UNM-Taos Culinary Arts class dishes up international cuisine
May 11, 2022
Photo by Scott Gerdes
Culinary Arts graduate Katie Medina plates her lemon tarts (British Isles-inspired) during the International Cuisine class's final presentation on May 2 at Taos County Economic Development Corporation.
By Scott Gerdes
UNM-Taos Culinary Arts Instructor Karla Nardi and her taste buds are well-traveled. This spring was the first time she’s taught an international cuisine course for an entire semester. Having spent time in other countries helps in teaching not only about how to prepare dishes from other lands but about the people who live in those lands as well.
“It was lots of fun,” she beamed. “I learned about researching recipes from other countries. We talked about countries’ cultures, mannerisms, and traditions all revolving around food.”
Lined up kind of like a “food hall,” on May 2 in Taos County Economic Development Corporation’s industrial kitchen, eight students proudly and professionally made their final international cuisine presentations. The non-students there were lucky enough to sample everything.
Why not start with something sweet? First in line was Katie Medina and her British Isles-inspired lemon tart. Medina will receive a Culinary Arts certificate on May 13. She’s been an intern at Wild Leaven Bakery. Her true food love is desserts and she desires a career specializing in creating decadent treats.
“I like making and decorating desserts,” Medina said. “I baked a lot of cakes when I was younger and decided to take a cooking class. I’m glad I did.”
She is already looking for work and would like to stay as close to her home in Dixon as possible.
Mikaela Dunnam chose to make Spanish gazpacho because it’s one of her favorites and she enjoys “sharing it with everyone.” The dual-credit student from Taos Cyber Magnet School sees herself combining her two interests into a career: food and teaching.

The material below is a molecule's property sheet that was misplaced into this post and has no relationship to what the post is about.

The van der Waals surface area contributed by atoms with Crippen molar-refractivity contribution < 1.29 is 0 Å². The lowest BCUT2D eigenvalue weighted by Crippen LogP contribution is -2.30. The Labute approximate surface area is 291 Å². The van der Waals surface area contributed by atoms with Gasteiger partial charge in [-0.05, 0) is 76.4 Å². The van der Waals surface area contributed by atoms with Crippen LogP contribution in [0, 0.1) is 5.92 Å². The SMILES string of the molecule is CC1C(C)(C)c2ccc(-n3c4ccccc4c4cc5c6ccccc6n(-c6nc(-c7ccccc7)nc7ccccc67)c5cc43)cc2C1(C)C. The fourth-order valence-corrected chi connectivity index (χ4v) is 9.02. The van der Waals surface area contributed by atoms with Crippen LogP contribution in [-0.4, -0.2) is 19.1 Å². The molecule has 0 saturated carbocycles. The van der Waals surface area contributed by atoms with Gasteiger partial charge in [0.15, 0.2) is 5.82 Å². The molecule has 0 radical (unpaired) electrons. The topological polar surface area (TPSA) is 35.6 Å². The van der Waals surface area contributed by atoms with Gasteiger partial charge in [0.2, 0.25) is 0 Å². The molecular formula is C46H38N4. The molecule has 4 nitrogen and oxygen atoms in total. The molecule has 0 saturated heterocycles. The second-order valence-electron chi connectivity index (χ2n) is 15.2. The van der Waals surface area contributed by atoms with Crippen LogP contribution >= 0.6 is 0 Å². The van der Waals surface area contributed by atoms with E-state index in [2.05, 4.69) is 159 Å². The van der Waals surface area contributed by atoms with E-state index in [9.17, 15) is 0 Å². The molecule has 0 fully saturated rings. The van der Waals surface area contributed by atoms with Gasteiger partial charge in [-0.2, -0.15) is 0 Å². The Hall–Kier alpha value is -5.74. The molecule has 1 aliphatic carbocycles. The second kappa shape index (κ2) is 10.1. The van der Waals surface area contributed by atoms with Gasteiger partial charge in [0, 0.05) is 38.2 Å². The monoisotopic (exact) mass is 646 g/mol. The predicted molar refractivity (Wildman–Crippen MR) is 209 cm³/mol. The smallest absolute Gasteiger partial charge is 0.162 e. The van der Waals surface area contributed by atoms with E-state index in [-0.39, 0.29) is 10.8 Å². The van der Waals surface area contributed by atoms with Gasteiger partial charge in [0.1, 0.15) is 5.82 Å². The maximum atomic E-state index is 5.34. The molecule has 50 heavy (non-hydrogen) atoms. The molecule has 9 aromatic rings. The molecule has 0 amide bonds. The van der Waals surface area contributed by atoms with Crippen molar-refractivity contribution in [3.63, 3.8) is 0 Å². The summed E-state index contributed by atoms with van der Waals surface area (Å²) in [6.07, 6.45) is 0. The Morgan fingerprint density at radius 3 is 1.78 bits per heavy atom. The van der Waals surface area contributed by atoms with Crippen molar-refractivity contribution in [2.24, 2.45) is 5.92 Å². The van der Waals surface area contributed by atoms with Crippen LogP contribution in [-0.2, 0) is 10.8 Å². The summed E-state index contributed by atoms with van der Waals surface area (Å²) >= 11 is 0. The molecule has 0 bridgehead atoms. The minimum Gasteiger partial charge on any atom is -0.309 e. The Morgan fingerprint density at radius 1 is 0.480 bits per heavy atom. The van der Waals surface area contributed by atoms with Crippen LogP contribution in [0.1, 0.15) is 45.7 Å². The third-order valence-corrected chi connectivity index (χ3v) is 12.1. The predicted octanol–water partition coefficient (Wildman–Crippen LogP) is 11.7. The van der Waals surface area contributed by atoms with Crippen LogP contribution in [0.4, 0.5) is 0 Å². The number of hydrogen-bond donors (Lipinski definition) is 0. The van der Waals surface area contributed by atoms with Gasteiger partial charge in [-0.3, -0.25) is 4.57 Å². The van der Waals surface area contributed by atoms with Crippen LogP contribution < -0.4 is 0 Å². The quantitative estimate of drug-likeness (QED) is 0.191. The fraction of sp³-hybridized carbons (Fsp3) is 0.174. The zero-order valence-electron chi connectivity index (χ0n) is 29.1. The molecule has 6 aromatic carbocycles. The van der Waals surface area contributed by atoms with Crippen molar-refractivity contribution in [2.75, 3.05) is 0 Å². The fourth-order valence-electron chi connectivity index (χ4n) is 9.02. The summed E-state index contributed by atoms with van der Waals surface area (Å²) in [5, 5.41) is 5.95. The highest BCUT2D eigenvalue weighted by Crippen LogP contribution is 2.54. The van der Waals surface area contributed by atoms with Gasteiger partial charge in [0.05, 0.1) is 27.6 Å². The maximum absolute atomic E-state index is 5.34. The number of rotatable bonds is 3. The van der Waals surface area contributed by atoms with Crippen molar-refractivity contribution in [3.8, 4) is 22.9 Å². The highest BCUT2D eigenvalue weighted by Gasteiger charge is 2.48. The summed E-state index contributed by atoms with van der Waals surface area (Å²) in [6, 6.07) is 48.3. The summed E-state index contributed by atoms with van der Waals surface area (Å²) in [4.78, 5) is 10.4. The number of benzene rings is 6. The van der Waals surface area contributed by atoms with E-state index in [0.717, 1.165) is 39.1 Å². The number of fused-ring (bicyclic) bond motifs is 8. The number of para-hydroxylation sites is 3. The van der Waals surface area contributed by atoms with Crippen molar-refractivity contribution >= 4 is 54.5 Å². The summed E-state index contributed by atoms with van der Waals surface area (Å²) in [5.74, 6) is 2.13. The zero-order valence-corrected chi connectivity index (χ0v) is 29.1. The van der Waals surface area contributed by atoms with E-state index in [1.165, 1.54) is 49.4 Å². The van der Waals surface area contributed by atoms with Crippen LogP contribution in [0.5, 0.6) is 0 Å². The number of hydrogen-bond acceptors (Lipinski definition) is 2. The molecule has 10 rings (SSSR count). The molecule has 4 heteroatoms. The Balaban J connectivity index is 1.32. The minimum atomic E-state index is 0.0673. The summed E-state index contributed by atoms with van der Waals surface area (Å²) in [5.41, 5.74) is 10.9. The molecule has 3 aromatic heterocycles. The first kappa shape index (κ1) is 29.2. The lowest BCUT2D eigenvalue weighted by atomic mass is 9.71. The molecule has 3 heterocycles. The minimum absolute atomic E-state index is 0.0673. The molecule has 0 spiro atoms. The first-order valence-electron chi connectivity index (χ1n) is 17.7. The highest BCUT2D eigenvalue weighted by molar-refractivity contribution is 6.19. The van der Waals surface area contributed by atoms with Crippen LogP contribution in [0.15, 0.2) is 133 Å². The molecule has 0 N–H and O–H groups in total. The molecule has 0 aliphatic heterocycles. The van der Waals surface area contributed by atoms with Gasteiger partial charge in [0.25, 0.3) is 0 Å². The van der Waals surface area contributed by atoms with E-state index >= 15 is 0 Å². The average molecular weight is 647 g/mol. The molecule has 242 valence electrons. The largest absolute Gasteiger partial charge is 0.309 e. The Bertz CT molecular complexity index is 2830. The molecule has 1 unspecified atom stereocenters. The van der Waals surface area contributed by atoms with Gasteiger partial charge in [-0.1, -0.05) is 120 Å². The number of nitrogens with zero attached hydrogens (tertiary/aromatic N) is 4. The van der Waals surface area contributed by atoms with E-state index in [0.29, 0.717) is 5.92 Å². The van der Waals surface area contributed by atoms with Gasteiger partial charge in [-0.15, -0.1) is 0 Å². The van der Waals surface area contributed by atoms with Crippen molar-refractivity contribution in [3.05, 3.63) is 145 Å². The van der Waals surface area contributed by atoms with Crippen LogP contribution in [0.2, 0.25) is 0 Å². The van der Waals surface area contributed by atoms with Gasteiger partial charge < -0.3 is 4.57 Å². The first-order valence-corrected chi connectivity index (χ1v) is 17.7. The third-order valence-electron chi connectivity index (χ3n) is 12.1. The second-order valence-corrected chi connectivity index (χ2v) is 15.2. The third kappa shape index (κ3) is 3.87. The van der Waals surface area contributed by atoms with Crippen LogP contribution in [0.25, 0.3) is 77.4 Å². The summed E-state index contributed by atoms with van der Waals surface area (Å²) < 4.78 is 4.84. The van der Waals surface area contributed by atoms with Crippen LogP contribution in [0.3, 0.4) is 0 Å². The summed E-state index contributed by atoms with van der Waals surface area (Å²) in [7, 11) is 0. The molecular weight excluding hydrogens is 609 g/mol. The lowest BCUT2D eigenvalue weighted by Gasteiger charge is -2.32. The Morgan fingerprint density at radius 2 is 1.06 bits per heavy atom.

Chicken paprikash, a Hungarian classic, was on the menu for Dominic Rodriguez. He made it in class one day, made it at home, and decided to make it again ... “without my parents’ help.”
“It’s like a tortilla, except it’s not from here. Why not make it?” said Alejandro Vigil of his lefse, a potato-based Norwegian holiday staple that is a cross between a heartier crepe and a chewier tortilla.
Gretchen Brockfield made India’s version of Scotch eggs called egg chops or chaat — a popular deep-fried snack made from hard-boiled eggs, potatoes, and breadcrumbs. It’s a classic street-food snack traditionally consumed during India’s rainy season. And Mandy McGarry chose to offer everyone a taste of ancient Persia by making khoresh-e fesenjan, an Iranian pomegranate dish served with rice.
Never having tried bean sprouts before, Ruben Salazar Jr. thought it would be interesting to make the Chinese classic, egg foo young. “I’ve never cooked with them before or even ate them before,” he said as he gently poured Chinese gravy over the egg and bean sprout mixture. “So, I decided to cook this dish for class.”
Salazar’s interesting plans don’t stop there; applying to The Culinary Institute of America in New York City and opening a restaurant someday are next.
And then there’s Gordon Hirsch — a gentleman who took the class solely because “I got tired of my own cooking. One can only eat so many burgers, salmon, and turkey sandwiches.” He looked to Italy for culinary inspiration and made basil pesto over spaghetti.
“I’ve really enjoyed the class,” he shared. “It’s been nice hanging out with the younger students. Who says you can’t teach an old dog new tricks?”
Hirsch added that the class was more fun and effective than reading a cookbook or watching a video. Plus, he said it was helpful having Nardi around to answer questions. One main thing he learned about cooking is that spices open the door to another world.
That’s what Nardi likes to hear. Her “lofty goal” in conducting the international cuisine course was for the students to embrace the idea that they look at themselves as citizens of the world; learning more about other cultures with the hope that maybe someday they’ll get to travel to some of the countries they learned about and represented.
“This is learning more about the world around you,” Nardi explained. “And the only way I know how to do that is through food.” (Nardi also contributed by making the Indonesian dish chicken satay with peanut sauce.)
Nardi’s students responded to her call. “They impressed me,” she said.